Deloitte Japan accept $2 million fine over audit independence breaches

20 February 2019 2 min. read
More news on

Deloitte Japan has settled for $2 million with the US Securities and Exchange Commission over breaches of auditing independence.

Fresh from the firm’s $540,000 fine in Malaysia in the wake of the IMBD scandal, Deloitte’s Japanese arm has been stung to the tune of $2 million in a settlement agreement with the United States Securities and Exchange Commission (SEC) over charges brought against it for violating auditing independence regulations. According to the charges, Deloitte failed to disclose personal bank accounts held by employees with audit client Mitsubishi UFJ Financial Group.

Among those accused of maintaining undisclosed accounts exceeding depositary insurance limits (of approximately $100,000) were former CEO Futomichi Amano and former reputation and risk leader Yuji Itagaki, who also served as the firm’s director of independence – while altogether some 88 other Deloitte partners and employees were alleged to have had financial interests with a banking subsidiary of Mitsubishi UFJ Financial.

While Amano and Itagaki (who have both since left the firm) settled separate related charges, and agreed to a two and one year suspension from appearing and practicing as accountants before the SEC, Deloitte Japan was alleged to have known but failed to disclose Amano’s bank balances, with the firm also censured for inadequate quality controls – such as having an under-resourced and poorly supervised office of independence.

Deloitte Japan accept $2 million fine over audit independence breaches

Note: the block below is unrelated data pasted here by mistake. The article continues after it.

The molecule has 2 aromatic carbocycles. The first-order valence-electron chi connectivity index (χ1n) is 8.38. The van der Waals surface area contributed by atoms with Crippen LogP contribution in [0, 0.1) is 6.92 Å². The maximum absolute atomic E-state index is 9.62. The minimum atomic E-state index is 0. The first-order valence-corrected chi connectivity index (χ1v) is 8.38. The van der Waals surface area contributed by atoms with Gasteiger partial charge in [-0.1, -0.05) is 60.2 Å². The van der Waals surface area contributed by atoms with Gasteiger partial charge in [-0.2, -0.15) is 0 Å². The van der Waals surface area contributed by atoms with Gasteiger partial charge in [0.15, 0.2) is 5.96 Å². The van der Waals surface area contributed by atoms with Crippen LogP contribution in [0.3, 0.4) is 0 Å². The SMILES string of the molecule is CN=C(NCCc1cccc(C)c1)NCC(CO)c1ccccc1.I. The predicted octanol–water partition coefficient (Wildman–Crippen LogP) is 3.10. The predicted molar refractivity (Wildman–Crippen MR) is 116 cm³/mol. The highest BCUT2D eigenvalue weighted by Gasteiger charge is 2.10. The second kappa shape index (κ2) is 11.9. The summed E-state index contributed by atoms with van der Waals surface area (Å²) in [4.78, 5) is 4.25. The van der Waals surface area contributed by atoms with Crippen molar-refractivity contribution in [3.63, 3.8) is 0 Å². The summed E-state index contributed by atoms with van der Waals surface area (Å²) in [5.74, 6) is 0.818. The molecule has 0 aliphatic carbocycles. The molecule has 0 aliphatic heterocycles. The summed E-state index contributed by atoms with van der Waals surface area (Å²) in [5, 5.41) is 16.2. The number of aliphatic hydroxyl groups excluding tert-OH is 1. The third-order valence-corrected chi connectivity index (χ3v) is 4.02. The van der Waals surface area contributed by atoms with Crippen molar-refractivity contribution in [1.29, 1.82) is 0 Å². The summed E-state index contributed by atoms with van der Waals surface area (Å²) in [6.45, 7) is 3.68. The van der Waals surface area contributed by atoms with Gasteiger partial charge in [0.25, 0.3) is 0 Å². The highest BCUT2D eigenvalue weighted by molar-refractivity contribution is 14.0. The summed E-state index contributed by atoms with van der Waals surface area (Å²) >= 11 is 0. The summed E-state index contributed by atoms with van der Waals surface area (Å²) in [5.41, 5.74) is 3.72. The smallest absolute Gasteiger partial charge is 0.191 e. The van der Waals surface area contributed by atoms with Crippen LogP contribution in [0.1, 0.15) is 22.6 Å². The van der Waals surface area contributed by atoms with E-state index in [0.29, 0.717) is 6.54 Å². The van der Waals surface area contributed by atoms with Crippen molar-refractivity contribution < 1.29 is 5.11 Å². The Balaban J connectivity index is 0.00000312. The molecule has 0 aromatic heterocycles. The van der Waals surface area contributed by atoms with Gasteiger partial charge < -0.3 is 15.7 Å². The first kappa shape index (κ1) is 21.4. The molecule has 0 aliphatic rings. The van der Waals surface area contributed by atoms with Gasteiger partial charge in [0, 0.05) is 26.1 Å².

“Auditor independence is critical to the integrity of the financial reporting process,” said SEC Enforcement Division Associate Director Melissa Hodgman, who heads the International Division. “The auditor independence rules addressing bank account balances that exceed deposit insurance limits are clear, and audit firms must devote adequate resources to ensuring the independence of the firm and its personnel.”

Deloitte hasn’t admitted or denied the SEC order in agreeing to the sanctions, yet the US regulator noted the firm’s cooperation in the investigation and remedial steps taken since the bringing of the order. According to the SEC for example, Deloitte Japan’s Office of Independence had less than eight full-time equivalent staff at the time (2014) of the breaches, compared with over 40 today.

“We are pleased to have resolved this matter,” Deloitte Japan said through a spokesperson. “Since this issue came to light, Deloitte Japan has taken definitive action to enhance the firm’s independence processes and controls. We remain committed to delivering the highest quality services to our clients in accordance with professional standards and regulatory requirements.”